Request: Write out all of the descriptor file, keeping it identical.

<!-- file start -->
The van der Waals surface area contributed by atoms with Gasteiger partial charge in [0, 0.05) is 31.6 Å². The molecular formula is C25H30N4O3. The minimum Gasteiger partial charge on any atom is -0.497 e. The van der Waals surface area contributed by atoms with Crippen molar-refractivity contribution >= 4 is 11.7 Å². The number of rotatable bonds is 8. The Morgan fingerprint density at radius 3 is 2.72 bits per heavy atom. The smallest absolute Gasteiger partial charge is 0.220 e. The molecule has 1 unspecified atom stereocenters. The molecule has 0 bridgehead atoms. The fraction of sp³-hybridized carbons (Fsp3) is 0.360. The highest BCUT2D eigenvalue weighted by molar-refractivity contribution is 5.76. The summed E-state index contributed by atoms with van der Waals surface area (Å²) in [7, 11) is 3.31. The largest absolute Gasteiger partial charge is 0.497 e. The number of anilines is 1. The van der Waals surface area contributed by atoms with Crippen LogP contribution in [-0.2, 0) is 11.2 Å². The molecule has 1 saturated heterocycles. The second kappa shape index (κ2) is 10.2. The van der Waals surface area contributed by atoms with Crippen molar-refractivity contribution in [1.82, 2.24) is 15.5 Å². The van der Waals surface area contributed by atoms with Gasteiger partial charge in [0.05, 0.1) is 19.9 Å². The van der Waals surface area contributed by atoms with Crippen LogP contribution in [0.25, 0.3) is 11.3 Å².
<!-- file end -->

The van der Waals surface area contributed by atoms with Gasteiger partial charge in [0, 0.05) is 31.6 Å². The molecular formula is C25H30N4O3. The minimum Gasteiger partial charge on any atom is -0.497 e. The van der Waals surface area contributed by atoms with Crippen molar-refractivity contribution >= 4 is 11.7 Å². The number of rotatable bonds is 8. The Morgan fingerprint density at radius 3 is 2.72 bits per heavy atom. The smallest absolute Gasteiger partial charge is 0.220 e. The molecule has 1 unspecified atom stereocenters. The molecule has 0 bridgehead atoms. The fraction of sp³-hybridized carbons (Fsp3) is 0.360. The highest BCUT2D eigenvalue weighted by molar-refractivity contribution is 5.76. The summed E-state index contributed by atoms with van der Waals surface area (Å²) in [7, 11) is 3.31. The largest absolute Gasteiger partial charge is 0.497 e. The number of anilines is 1. The van der Waals surface area contributed by atoms with Crippen LogP contribution in [-0.2, 0) is 11.2 Å². The molecule has 1 saturated heterocycles. The second kappa shape index (κ2) is 10.2. The van der Waals surface area contributed by atoms with Crippen molar-refractivity contribution in [1.82, 2.24) is 15.5 Å². The van der Waals surface area contributed by atoms with Gasteiger partial charge in [0.05, 0.1) is 19.9 Å². The van der Waals surface area contributed by atoms with Crippen LogP contribution in [0.25, 0.3) is 11.3 Å².